Currently most dogs are fed highly processed food that is quite different from canine ancestral diets. Sweeteners are quite often included in processed dog food to mask unpleasant taste or enhance the acceptance of the food.
In the recent years, due to health issues, numerous low-calorie sugar free sweeteners have been developed to replace sucrose. Table 1 shows relative sweetness, acceptable daily intake (ADI) of some of some sweeteners.
It is noteworthy that xylitol will result in fatal reduction in blood glucose levels and the liver failure has been reported in dogs.
Stevia is a sugar substitute made from the leaves of the stevia plant. it is about 250 to 300 times sweeter than sucrose. However, some people complain it is bitter.
Neohesperidine Dihydrochalcone (NHDC) is a sensory sweetener derived from the hydrogenation of Neohesperidine, a flavanone which is found in the immature fruit of bitter oranges. It is about 1000-1800 times as sweet as sucrose. However, commercially available Sugarex containing 10% NHDC is about 150 times as sweet as sucrose and its recommended dosage rates in dog dry food is 50-150 g/MT.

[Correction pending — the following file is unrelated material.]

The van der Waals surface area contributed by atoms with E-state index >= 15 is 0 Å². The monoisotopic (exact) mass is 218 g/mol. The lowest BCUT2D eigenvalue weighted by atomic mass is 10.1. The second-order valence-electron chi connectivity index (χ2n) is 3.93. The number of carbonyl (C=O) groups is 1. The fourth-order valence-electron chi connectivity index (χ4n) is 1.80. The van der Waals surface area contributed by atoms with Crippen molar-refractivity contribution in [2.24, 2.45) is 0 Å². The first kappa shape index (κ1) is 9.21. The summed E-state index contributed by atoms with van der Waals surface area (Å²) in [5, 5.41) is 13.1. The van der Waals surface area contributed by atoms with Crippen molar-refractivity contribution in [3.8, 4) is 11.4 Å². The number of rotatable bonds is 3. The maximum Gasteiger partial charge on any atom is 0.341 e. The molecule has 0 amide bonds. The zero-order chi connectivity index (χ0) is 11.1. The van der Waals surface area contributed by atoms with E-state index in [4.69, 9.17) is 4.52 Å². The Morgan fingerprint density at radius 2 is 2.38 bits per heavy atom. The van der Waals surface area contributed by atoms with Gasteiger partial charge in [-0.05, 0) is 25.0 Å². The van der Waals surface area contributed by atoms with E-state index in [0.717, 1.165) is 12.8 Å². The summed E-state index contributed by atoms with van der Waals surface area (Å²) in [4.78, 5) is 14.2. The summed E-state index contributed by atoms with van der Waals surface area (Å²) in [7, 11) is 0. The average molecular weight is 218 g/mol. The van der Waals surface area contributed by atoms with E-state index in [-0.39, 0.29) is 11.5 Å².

More importantly, all those alternative sweeteners are not effective substrates for plaque bacteria and therefore less likely result in dental caries. However, it is noticed that approximately 50-88% dogs over three years of age have periodontal disease and adding 0.6% sodium hexametaphosphate significantly reduced the area covered by dental calculus. In cats, it is reported that adding 1.2% lactic acid in a maintenance food significantly inhibited oral substrate accumulation.
Adding NHDC to weaning piglets, calf and fish diets also significantly increase the feed intake of young animals.
Report by Redox Animal Nutritionists